Author Archives: wilsonca

Moana would make Walt Disney proud.

With nothing better to do on Black Friday (I don’t do Christmas), I treated my child self to a kidmoana flick – Moana. It would have made Walt Disney, the master of animation, proud as punch. The vibrant, saturated colors were all there. The fluid motion characteristic of masterpieces like Cinderella and Fantasia made you feel like you were on a magic carpet ride.  The music by Lin- Manuel Miranda of “Hamilton” fame was memorably beautiful.  With a story line that truly projected girl power, this feature-film-length movie made a powerful point of letting little girls know their potential is limitless.

Moana is a two-Kleenex movie. One is for some of the poignant scenes that will bring a tear to all but the hardest of hearts. The other is for the laugh-out-loud comedic scenes that had me rolling in the aisle. Although a good deal of the story line, the pathos and the humor might certainly be lost on the youngest audiences, it certainly is enjoyable fare for the child-like adult.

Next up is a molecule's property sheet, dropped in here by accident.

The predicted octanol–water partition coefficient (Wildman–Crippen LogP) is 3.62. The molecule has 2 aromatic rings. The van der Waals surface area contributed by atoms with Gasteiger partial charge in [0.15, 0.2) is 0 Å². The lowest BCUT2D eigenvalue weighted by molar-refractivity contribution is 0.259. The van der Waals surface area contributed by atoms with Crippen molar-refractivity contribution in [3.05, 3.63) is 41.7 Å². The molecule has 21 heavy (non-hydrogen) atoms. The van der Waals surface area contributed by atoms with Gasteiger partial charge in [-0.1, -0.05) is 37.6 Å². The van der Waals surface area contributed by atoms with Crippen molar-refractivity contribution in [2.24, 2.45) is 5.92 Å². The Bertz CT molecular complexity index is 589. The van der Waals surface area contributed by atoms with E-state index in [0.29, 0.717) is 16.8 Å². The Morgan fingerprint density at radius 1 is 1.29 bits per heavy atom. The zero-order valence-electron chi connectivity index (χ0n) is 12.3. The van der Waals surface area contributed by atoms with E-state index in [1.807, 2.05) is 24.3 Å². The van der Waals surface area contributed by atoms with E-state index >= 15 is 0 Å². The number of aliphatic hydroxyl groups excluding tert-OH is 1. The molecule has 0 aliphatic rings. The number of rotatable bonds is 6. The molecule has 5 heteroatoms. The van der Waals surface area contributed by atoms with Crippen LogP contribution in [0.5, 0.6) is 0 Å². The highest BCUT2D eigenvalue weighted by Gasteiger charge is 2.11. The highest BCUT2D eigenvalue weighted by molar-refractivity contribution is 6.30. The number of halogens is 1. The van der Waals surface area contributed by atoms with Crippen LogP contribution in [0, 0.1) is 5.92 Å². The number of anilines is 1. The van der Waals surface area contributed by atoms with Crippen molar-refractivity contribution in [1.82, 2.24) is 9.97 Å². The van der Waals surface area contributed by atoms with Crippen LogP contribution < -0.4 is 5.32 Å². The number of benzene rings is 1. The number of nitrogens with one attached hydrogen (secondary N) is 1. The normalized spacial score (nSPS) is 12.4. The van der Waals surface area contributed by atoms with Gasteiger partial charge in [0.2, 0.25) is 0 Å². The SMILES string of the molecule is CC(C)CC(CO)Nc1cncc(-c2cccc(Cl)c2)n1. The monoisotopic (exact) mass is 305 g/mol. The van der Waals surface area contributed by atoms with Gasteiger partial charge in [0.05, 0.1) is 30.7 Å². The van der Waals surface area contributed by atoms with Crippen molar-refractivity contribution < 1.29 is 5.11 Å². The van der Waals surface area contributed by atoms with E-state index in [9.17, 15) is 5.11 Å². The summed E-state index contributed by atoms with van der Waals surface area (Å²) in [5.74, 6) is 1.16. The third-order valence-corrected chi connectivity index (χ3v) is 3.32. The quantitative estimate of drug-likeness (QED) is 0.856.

With so many adult films to choose from this holiday season, one might wonder why I chose an animated feature. In my day they were called cartoons  and I have always loved Disney cartoons. They had a simple premises — good triumphs over evil — someone gets lost then gets found — hardships are always overcome — love conquers all. They are beautiful to watch, sort of like watching fish in an aquarium. There is never any need to search for deeper meaning. They envelop me like a warm, fuzzy blanket.

Moana embraces Disney’s best, more so that any other modern-day animated feature I have seen. It is a treat for all the senses. There is need to wast your money on the 3D version. Disney films of old did not rely on 3D for effect, and it cannot add anything more to this magnificently created masterpiece. 

If nostalgia beckons you during the holidays and you want a taste of things past and your childhood memories included Disney’s Bambi, Pinocchio, Dumbo, Snow White and the Seven Dwarfs, Alice in Wonderland among others, then by all means go and see Moana. You will not be disappointed.




Donald Trump – A Sad Commentary on American Politics

anti donald trumpNearly one week after the cataclysmic upset of Hillary Clinton by Donald Trump in the national election, my stomach is still churning. I can’t look at photos of her without breaking into tears. I feel the earth shaking under my feet and the sky feels like it’s tumbling down. Oh Carol King would you have been a better candidate?